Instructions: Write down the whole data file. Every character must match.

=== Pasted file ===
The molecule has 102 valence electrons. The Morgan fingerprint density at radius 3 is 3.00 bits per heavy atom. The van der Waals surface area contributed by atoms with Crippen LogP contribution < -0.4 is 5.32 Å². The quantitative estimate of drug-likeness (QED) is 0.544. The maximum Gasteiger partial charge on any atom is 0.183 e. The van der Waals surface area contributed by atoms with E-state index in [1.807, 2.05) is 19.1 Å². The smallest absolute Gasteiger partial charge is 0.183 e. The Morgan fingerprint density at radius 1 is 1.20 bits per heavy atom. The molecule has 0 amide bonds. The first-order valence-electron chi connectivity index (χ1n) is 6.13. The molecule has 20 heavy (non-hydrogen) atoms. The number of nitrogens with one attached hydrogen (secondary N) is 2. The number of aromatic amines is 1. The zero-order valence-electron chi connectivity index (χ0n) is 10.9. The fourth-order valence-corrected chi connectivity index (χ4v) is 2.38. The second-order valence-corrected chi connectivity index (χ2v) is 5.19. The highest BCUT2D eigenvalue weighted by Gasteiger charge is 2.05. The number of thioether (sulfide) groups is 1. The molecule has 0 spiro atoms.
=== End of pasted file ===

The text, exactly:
The molecule has 102 valence electrons. The Morgan fingerprint density at radius 3 is 3.00 bits per heavy atom. The van der Waals surface area contributed by atoms with Crippen LogP contribution < -0.4 is 5.32 Å². The quantitative estimate of drug-likeness (QED) is 0.544. The maximum Gasteiger partial charge on any atom is 0.183 e. The van der Waals surface area contributed by atoms with E-state index in [1.807, 2.05) is 19.1 Å². The smallest absolute Gasteiger partial charge is 0.183 e. The Morgan fingerprint density at radius 1 is 1.20 bits per heavy atom. The molecule has 0 amide bonds. The first-order valence-electron chi connectivity index (χ1n) is 6.13. The molecule has 20 heavy (non-hydrogen) atoms. The number of nitrogens with one attached hydrogen (secondary N) is 2. The number of aromatic amines is 1. The zero-order valence-electron chi connectivity index (χ0n) is 10.9. The fourth-order valence-corrected chi connectivity index (χ4v) is 2.38. The second-order valence-corrected chi connectivity index (χ2v) is 5.19. The highest BCUT2D eigenvalue weighted by Gasteiger charge is 2.05. The number of thioether (sulfide) groups is 1. The molecule has 0 spiro atoms.